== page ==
History taking in Cardiology Contd….
Continuing our discussion on history taking in cardiology today we will form an approach to dyspnoea.
What is Dyspnea?
A consensus statement of the American Thoracic Society defined dyspnea in the following way1:
“Dyspnea is a term used to characterize a subjective experience of breathing discomfort that is comprised of qualitatively distinct sensations that vary in intensity. The experience derives from interactions among multiple physiological, psychological, social, and environmental factors, and may induce secondary physiological and behavioural responses.”
The American Thoracic Society (ATS) statement on the mechanisms, assessment, and management of dyspnea, as well as other ATS guidelines, can be accessed through the ATS web site at www.thoracic.org/statements.
It is one of the most common presentations of a variety of disorders.
What are we looking for when evaluating dyspnea?
In the approach to any symptom we should have a clear understanding of what we are looking for. Among patients who present with undue dyspnoea we are looking for one of the following major conditions:
- Respiratory system disease
- Interstitial lung disease
- Pulmonary hypertension
- Cardiac disease
- Valvular heart disease
- Myocardial dysfunction either systolic or diastolic
- Pulmonary hypertension
- Pericardial diseases – though they present with symptoms of biventricular dysfunction or predominant right sided heart failure.
Though this list is not complete but for all practical purposes these are the major differential diagnosis.
How to take history of dyspnoea?
General approach to record cardiac history:
In the description of any cardiac symptom you should proceed in a particular order. First describe the baseline (premorbid) functional status of the patient e.g. something like – the patient was able to walk for 5 kms, play golf, do jogging etc. without any symptoms.
Once the baseline functional status is clearly described go for symptoms. Any symptom should be described as ODP i.e. O= onset, D= duration, P= progression.
Describing the history:
- Onset of symptoms
- Duration of symptoms
- Progression (in terms of NYHA class and time to progression). In cardiovascular history always try to quantify symptoms in terms of NYHA class. Because it is the most widely used and validated.
- Describe the dyspnea in patient’s language. Try to ascertain that the patient actually has dyspnea. Sometimes the patient may be having predominant fatigue. Some of the common patient expressions of dyspnea are like-
- My breathing is shallow.
- I feel an urge to breathe more.
- My chest is constricted.
- My breathing requires effort.
- I feel a hunger for more air.
- I feel out of breath.
- I cannot get enough air.
- My breath does not go in all the way.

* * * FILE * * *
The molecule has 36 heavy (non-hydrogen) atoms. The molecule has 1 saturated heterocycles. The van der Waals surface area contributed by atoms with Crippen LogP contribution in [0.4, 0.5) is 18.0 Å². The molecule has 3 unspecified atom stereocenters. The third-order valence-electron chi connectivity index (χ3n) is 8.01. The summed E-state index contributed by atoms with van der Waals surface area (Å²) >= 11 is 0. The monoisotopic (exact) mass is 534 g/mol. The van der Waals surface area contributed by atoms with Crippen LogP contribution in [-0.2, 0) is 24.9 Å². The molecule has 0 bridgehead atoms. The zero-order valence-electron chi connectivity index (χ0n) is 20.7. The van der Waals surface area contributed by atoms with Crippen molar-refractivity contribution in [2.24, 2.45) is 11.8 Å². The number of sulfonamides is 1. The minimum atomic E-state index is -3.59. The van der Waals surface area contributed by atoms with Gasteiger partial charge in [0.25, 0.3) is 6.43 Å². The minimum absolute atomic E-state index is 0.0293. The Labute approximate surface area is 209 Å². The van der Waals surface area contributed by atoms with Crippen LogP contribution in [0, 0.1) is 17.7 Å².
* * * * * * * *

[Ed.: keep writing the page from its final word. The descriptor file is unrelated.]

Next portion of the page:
- My chest feels tight.
- My breathing requires work.
- I feel that I am smothering/suffocating.
- I feel that I cannot get a deep breath.
- I feel that I am breathing more.
- My breath does not go out all the way.
- My breathing is heavy.
- Other descriptions
The language of dyspnoea can give a clue to the diagnosis e.g.
- Chest tightness or constriction is described in Bronchoconstriction, interstitial oedema (e.g. Asthma, Myocardial ischemia)
- Increased work or effort of breathing is the description in – Airways obstruction, neuromuscular disease, reduced chest wall or pulmonary compliance (COPD, moderate to severe asthma, myopathy, pulmonary fibrosis)
- Air hunger, need to breathe, urge to breathe is seen in – increased drive to breathe (HF, pulmonary embolism, moderate to severe asthma or COPD)
- Rapid, shallow breathing- reduced chest wall or pulmonary compliance (Interstitial fibrosis)
- Suffocating, smothering- Alveolar oedema (Pulmonary oedema)
- Heavy breathing, breathing more- Inadequate oxygen delivery to the muscles- Deconditioning
So carefully listen to the language patients use to describe the symptoms.
5. Variation in dyspnea – positional, diurnal or seasonal variation
6. Associated cough. If cough is there – dry or productive
7. Any history of wheezing
9. Orthopnoea or PND,History of PND is suggestive of cardiac disease. So always carefully ask for PND
10. Finally mention the present functional status of the patient.
Go to the next symptom like chest pain, palpitation , fatigue etc……only after you finish describing dyspnea
Once you are finished with describing the symptom of dyspnoea, formulate a short summary of the symptom. I will give an example of a summary – “patient had dyspnea which was insidious in onset and progressed from NYHA II to III/IV in …..Years, it is associated with h/o orthopnoea/PND, presently he is NYHA III.”
I hope this discussion is useful to you. Any suggestion, comments or correction is most welcome.
1. Parshall MB, Schwartzstein RM, Adams L, et al. An official American Thoracic Society statement: update on the mechanisms, assessment, and management of dyspnea. American journal of respiratory and critical care medicine 2012;185:435-52.